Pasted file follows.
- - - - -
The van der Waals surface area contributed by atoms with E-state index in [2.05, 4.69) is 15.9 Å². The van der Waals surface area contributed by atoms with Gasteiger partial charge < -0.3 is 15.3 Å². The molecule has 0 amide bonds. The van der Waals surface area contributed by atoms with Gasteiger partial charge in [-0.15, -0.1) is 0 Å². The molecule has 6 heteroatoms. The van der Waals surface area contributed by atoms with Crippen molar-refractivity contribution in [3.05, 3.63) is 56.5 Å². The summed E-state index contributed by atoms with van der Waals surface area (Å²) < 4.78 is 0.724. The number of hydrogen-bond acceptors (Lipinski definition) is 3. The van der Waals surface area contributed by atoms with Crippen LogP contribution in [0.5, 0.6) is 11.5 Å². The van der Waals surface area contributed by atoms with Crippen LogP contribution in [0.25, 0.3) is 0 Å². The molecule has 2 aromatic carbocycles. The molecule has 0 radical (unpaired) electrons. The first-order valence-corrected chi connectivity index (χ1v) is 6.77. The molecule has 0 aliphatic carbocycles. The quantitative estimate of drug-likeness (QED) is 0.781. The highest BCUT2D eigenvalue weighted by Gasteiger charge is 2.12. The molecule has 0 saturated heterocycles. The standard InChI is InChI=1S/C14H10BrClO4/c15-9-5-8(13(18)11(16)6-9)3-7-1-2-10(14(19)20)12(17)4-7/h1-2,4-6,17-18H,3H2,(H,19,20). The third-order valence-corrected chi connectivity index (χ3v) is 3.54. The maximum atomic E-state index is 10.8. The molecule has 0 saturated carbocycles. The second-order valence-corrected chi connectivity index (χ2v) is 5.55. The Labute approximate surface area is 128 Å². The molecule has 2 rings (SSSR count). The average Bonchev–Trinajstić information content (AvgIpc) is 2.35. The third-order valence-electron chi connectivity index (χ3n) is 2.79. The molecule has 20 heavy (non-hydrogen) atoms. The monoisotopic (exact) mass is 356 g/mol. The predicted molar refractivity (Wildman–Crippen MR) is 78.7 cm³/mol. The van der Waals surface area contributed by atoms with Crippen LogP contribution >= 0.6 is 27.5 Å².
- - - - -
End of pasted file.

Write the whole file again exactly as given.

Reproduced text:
The van der Waals surface area contributed by atoms with E-state index in [2.05, 4.69) is 15.9 Å². The van der Waals surface area contributed by atoms with Gasteiger partial charge < -0.3 is 15.3 Å². The molecule has 0 amide bonds. The van der Waals surface area contributed by atoms with Gasteiger partial charge in [-0.15, -0.1) is 0 Å². The molecule has 6 heteroatoms. The van der Waals surface area contributed by atoms with Crippen molar-refractivity contribution in [3.05, 3.63) is 56.5 Å². The summed E-state index contributed by atoms with van der Waals surface area (Å²) < 4.78 is 0.724. The number of hydrogen-bond acceptors (Lipinski definition) is 3. The van der Waals surface area contributed by atoms with Crippen LogP contribution in [0.5, 0.6) is 11.5 Å². The van der Waals surface area contributed by atoms with Crippen LogP contribution in [0.25, 0.3) is 0 Å². The molecule has 2 aromatic carbocycles. The molecule has 0 radical (unpaired) electrons. The first-order valence-corrected chi connectivity index (χ1v) is 6.77. The molecule has 0 aliphatic carbocycles. The quantitative estimate of drug-likeness (QED) is 0.781. The highest BCUT2D eigenvalue weighted by Gasteiger charge is 2.12. The molecule has 0 saturated heterocycles. The standard InChI is InChI=1S/C14H10BrClO4/c15-9-5-8(13(18)11(16)6-9)3-7-1-2-10(14(19)20)12(17)4-7/h1-2,4-6,17-18H,3H2,(H,19,20). The third-order valence-corrected chi connectivity index (χ3v) is 3.54. The maximum atomic E-state index is 10.8. The molecule has 0 saturated carbocycles. The second-order valence-corrected chi connectivity index (χ2v) is 5.55. The Labute approximate surface area is 128 Å². The molecule has 2 rings (SSSR count). The average Bonchev–Trinajstić information content (AvgIpc) is 2.35. The third-order valence-electron chi connectivity index (χ3n) is 2.79. The molecule has 20 heavy (non-hydrogen) atoms. The monoisotopic (exact) mass is 356 g/mol. The predicted molar refractivity (Wildman–Crippen MR) is 78.7 cm³/mol. The van der Waals surface area contributed by atoms with Crippen LogP contribution >= 0.6 is 27.5 Å².